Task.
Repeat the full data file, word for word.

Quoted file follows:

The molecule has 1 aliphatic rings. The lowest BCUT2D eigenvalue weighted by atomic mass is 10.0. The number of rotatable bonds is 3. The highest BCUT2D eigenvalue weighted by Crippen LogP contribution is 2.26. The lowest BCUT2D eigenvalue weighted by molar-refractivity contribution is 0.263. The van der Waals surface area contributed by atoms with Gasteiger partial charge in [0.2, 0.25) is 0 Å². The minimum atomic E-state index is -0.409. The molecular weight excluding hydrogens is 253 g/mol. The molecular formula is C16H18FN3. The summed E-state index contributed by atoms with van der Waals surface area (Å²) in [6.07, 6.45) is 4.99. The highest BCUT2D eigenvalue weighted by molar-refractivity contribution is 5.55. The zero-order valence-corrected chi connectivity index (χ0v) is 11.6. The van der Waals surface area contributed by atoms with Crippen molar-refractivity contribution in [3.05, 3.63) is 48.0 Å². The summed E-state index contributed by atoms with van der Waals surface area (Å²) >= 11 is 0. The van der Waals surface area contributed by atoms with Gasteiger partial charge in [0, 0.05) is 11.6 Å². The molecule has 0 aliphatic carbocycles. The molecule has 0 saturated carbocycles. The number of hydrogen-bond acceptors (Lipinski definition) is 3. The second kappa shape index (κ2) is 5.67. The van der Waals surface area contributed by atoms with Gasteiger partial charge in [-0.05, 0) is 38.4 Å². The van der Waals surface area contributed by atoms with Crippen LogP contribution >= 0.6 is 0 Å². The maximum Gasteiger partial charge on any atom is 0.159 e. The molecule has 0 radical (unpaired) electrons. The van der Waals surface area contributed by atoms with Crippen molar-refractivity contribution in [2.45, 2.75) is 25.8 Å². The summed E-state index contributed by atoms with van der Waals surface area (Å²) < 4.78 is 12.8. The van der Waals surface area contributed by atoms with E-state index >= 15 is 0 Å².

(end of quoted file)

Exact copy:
The molecule has 1 aliphatic rings. The lowest BCUT2D eigenvalue weighted by atomic mass is 10.0. The number of rotatable bonds is 3. The highest BCUT2D eigenvalue weighted by Crippen LogP contribution is 2.26. The lowest BCUT2D eigenvalue weighted by molar-refractivity contribution is 0.263. The van der Waals surface area contributed by atoms with Gasteiger partial charge in [0.2, 0.25) is 0 Å². The minimum atomic E-state index is -0.409. The molecular weight excluding hydrogens is 253 g/mol. The molecular formula is C16H18FN3. The summed E-state index contributed by atoms with van der Waals surface area (Å²) in [6.07, 6.45) is 4.99. The highest BCUT2D eigenvalue weighted by molar-refractivity contribution is 5.55. The zero-order valence-corrected chi connectivity index (χ0v) is 11.6. The van der Waals surface area contributed by atoms with Crippen molar-refractivity contribution in [3.05, 3.63) is 48.0 Å². The summed E-state index contributed by atoms with van der Waals surface area (Å²) >= 11 is 0. The van der Waals surface area contributed by atoms with Gasteiger partial charge in [0, 0.05) is 11.6 Å². The molecule has 0 aliphatic carbocycles. The molecule has 0 saturated carbocycles. The number of hydrogen-bond acceptors (Lipinski definition) is 3. The second kappa shape index (κ2) is 5.67. The van der Waals surface area contributed by atoms with Gasteiger partial charge in [-0.05, 0) is 38.4 Å². The van der Waals surface area contributed by atoms with Crippen LogP contribution >= 0.6 is 0 Å². The maximum Gasteiger partial charge on any atom is 0.159 e. The molecule has 0 radical (unpaired) electrons. The van der Waals surface area contributed by atoms with Crippen molar-refractivity contribution in [2.45, 2.75) is 25.8 Å². The summed E-state index contributed by atoms with van der Waals surface area (Å²) < 4.78 is 12.8. The van der Waals surface area contributed by atoms with E-state index >= 15 is 0 Å².